Escape Routes

  1. What Fire Door Signage Do I Need?

    What Fire Door Signage Do I Need?

    What Fire Door Signage Do I Need?

    One of the most common overlooked workplace signage around buildings are fire door signs, not fire exit door signs but rather signs which belong on fire doors both on escape routes and the fire exits which are more commonly known as final fire exits. It is vital for building owners and employers to ensure people under their control whether employed or visiting are kept safe at all times whilst on your premises, just as employers are required by law to display the health & safety law posters they must also conduct a fire risk assessment of any building under their control to safeguard the occupants from fire whilst on the premises. The finding of your fire risk assessment will determine what (if any) specific actions must be carried out, it may require you to implement extra safeguarding measures

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  2. Fire Exit Arrow Up Signage Explained

    The meaning of Fire Exit Arrow Up Signage

    All workplaces and public buildings are required by law to ensure the occupants of the building can escape to a place of safety, in reasonable time and along a fire protected route. To ensure building owners mount fire exit arrow up signs in the correct positions and locations it is important that a fire risk assessment is carried out which will determine where you can mount your fire exit up arrow signs, keep in mind whilst carrying out your fire risk assessment that wherever you are standing inside the building you must be able to visibly see some type of fire exit sign. Fire exit signs with an up arrow are designed in various materials, sizes and formats all of which will depend on the environment and size of the building where they are going to be mounted, for example, in small premises such as shops and offices often self-adhesive material fire exit arrow up signs can be the ideal choice taking into consideration the environments which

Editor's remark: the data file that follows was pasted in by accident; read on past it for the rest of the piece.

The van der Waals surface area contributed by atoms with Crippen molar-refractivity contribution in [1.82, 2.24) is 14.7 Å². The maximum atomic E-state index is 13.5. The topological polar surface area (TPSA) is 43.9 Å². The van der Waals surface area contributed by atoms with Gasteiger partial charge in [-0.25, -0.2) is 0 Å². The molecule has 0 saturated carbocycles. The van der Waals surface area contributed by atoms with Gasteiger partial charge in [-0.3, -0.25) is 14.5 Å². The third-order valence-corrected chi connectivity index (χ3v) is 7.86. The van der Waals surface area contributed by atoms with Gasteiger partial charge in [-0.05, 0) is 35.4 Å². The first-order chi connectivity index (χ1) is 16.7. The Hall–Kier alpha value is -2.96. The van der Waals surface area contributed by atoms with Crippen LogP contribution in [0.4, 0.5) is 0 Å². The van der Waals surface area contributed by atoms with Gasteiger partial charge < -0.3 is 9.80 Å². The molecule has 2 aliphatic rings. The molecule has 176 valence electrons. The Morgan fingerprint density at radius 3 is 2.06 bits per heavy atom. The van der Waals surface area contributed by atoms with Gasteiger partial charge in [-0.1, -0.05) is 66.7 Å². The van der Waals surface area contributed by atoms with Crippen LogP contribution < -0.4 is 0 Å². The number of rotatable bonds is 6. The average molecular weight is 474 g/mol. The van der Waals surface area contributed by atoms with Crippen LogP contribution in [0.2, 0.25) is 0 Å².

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  3. Guidance Regarding Escape Routes

    Guidance Regarding Escape Routes

    This section provides further guidance on the general principles that apply to escape routes and provides examples of typical escape route solutions for a range of common building layouts. The guidance is based on premises of normal risk so if your premises (or part of your premises) are higher (or lower) risk you should adapt the solution accordingly.

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  4. Emergency Plans Together With Fire Drills

    Emergency Plans Together With Fire Drills

    We have now all been doing fire drills since we were in traditional grammar school. However in an up-to-date industrial surroundings there is certainly a lot more to consider than simply marching the pupils down the hall. In a production scenario, there are specific actions that need to be taken by machine operators to shut down the machines in safety and to minimise the restart cost. Just in case you are not actually shutting down your machines for a drill, you then don't know if your own methods actually deliver the results.

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  5. Workplace Fire Detection And Warning Guidance

    Workplace Fire Detection And Warning Guidance

    A fire in your workplace must be detected quickly and a warning given so that people can escape safely. Early discovery and warning will increase the time available for escape and enable people to evacuate safely before the fire takes hold and blocks escape routes or makes escape difficult. The nature and extent of the fire detection and warning arrangements in your workplace will need to satisfy the requirements indicated by your risk assessment.

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  6. Escape Route Guidance For Disabled People

    Escape Route Guidance For Disabled People

    Means Of Escape For Disabled People

    Legislation dealing with the needs of disabled people does not make any specific requirements regarding means of escape in case of fire. However, the Disability Discrimination Act 1995 requires employers to make ‘reasonable adjustments’ to their premises to ensure that no employee is at a disadvantage. This includes ensuring that disabled people can leave the premises safely in the event of fire.

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  7. How To Safely Evacuate UK Public Places

    How To Safely Evacuate UK Public Places

    Fire Detection & Warning Methods

    This Section Provides Guidance on Fire Detection And Warning Systems, Where an electrical fire-warning system is necessary then a straightforward arrangement typically includes the following;

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